Things to look for when deciding if your child is ready for piano lessons yet. Considerations include age, literacy, desire, and parental readiness and involvement.
My name is Claire and I blog at My Devising. I’m so excited to be a new member of the Babywise Friendly Blog Network.
Just to give you a quick introduction – I’m a stay at home mom and have one son who is 21 months old. I also teach private piano lessons on the side. Because Valerie also recognizes the value in music education, we figured that would be a great topic of discussion for today.
Often, I get asked what age a child should start taking piano lessons. Age certainly has a lot to do with it, but there are some other things to factor in as well. So, I have a list of 4 things that I believe help a student become successful right from the start with piano lessons.
Truly, age is not going to determine whether or not your child will become a master pianist. I’ve seen some 6 year old kids flourish and some 6 year old kids that are totally uninterested and far too squirmy. But I’ve seen the same with 9 year olds. So, like I say, age is only part of it. I started lessons when I was 7 and, as a general rule, I think that’s a great age to start. That would be my recommendation.
ABILITY TO READ
This is huge. (To be clear, I’m not talking about “reading music.” I’m talking about “reading,” as in “reading books.”) Sure, there are method books out there specifically designed for students who can’t read but want to learn how to play the piano. It’s definitely possible. But in my experience, sometimes it’s better use of money and time to just wait the additional year or so it takes for your child to begin reading. I’ve seen that my piano students are able to learn more and at a faster pace when they are already reading. The ability to read is also a plus for the parents. Piano books have instructions in them and when you have a child that can read, they are able to function on their own a bit more for practice time.
No, your child will probably not wake up everyday excited to practice, but there needs to be some sort of drive behind why they’re learning to play the piano. Maybe they saw an older girl play the piano and sing, and they hope to be just like her. Maybe they went to a concert, saw a guy play the piano, and got inspired. Or maybe they just love spending time at the piano each day. Whatever it is, you grab onto it. There may be seasons where they lose this passion and beg for you to let them quit, but you press forward. You trust that thing deep down in them that you saw at one point. I pleaded for my mom to let me quit piano more times that I can count. I ended up loving it and majoring in Music Education – Piano Emphasis in college. Now I enjoy playing in my church, writing songs, performing with my band, and teaching piano lessons. So just because your child is crying tears of agony because they don’t want to practice doesn’t mean that desire isn’t still there. Sometimes you just need to help bring it out of them.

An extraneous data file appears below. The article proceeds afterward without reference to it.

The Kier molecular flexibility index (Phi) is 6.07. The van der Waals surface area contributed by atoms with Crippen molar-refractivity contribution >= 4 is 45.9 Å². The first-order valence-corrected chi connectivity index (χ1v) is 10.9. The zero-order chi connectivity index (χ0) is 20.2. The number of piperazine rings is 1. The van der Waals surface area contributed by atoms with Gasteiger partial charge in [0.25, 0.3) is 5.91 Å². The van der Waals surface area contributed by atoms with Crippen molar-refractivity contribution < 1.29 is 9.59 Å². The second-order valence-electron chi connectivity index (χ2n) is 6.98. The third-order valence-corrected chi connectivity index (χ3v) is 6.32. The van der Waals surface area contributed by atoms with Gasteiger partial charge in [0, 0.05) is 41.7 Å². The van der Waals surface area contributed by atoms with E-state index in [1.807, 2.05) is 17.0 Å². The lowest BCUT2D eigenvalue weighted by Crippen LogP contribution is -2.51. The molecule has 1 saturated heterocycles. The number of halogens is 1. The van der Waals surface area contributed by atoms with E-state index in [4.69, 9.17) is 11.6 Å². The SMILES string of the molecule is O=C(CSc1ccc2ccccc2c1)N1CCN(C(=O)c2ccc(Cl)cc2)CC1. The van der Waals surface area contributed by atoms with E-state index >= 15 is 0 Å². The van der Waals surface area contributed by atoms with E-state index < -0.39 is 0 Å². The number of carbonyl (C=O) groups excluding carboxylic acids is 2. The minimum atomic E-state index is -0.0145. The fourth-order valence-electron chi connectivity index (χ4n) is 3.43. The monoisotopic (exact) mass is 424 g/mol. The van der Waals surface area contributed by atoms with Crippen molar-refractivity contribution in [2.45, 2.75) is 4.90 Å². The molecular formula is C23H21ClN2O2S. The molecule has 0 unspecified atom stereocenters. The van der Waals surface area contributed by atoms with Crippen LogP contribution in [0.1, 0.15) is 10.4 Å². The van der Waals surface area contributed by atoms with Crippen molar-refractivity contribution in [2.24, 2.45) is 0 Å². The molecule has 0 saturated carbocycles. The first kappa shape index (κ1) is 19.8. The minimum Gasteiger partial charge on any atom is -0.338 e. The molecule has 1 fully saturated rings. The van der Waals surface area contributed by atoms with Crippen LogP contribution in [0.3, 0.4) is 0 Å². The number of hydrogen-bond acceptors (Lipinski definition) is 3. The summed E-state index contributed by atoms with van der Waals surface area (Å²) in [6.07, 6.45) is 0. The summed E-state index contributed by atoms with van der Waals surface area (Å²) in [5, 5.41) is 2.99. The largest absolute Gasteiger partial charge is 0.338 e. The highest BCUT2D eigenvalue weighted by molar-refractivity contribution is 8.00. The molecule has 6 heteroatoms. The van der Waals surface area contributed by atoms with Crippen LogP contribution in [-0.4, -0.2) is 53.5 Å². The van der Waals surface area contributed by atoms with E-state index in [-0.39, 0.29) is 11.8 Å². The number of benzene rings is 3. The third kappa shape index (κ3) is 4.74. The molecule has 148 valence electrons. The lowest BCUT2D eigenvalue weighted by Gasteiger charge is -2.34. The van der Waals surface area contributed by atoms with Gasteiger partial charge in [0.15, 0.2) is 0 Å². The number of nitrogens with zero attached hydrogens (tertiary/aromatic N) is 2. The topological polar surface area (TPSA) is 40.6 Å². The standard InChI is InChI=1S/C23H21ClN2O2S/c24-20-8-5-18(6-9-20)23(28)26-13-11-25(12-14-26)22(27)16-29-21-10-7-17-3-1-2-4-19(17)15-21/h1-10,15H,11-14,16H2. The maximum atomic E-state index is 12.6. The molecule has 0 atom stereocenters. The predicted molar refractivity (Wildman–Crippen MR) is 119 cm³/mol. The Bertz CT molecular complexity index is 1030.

So much of a child’s success in piano lies in this very thing – parental affirmation. A parent’s desire to be involved and keep with it is just as important as the child’s. You need to be ready to stand firm by not letting them quit too easily or get swamped by other activities. Parents must realize the lifelong purpose behind piano lessons so you can know in your own mind that it’s worth it and be able to convey that to your children. They need your encouragement.
Along with various piano teaching methods, there are different teachers with different teaching styles. For my personality and the way I prefer to teach, these are the things I think make piano lessons successful for a child.
As far as other instruments are concerned, these things are good to consider before starting any kind of music lessons. However, different instruments do require different things from children. In general, piano is a great starting point no matter what instrument your child hopes to focus on. It provides such a wonderful base of music education.
I want to end with this: I think ALL children can benefit from piano lessons. I don’t think you need to exhibit special skills and abilities in order to do well with it. I’ve seen children push through apathetic parents or rise above age level expectations. The piano can be for everyone. Aside from actually learning to play the piano, the life skills I’ve learned from piano lessons are innumerable. (Another post for another day!) You and your child will not regret it!
- Choose the Right Time of Day for Activities and Lessons
- What Age Should Children Start Activities?
- Scheduling Homework Time/Piano Practice Time/etc.
- Avoiding Activity Overload with Your Kids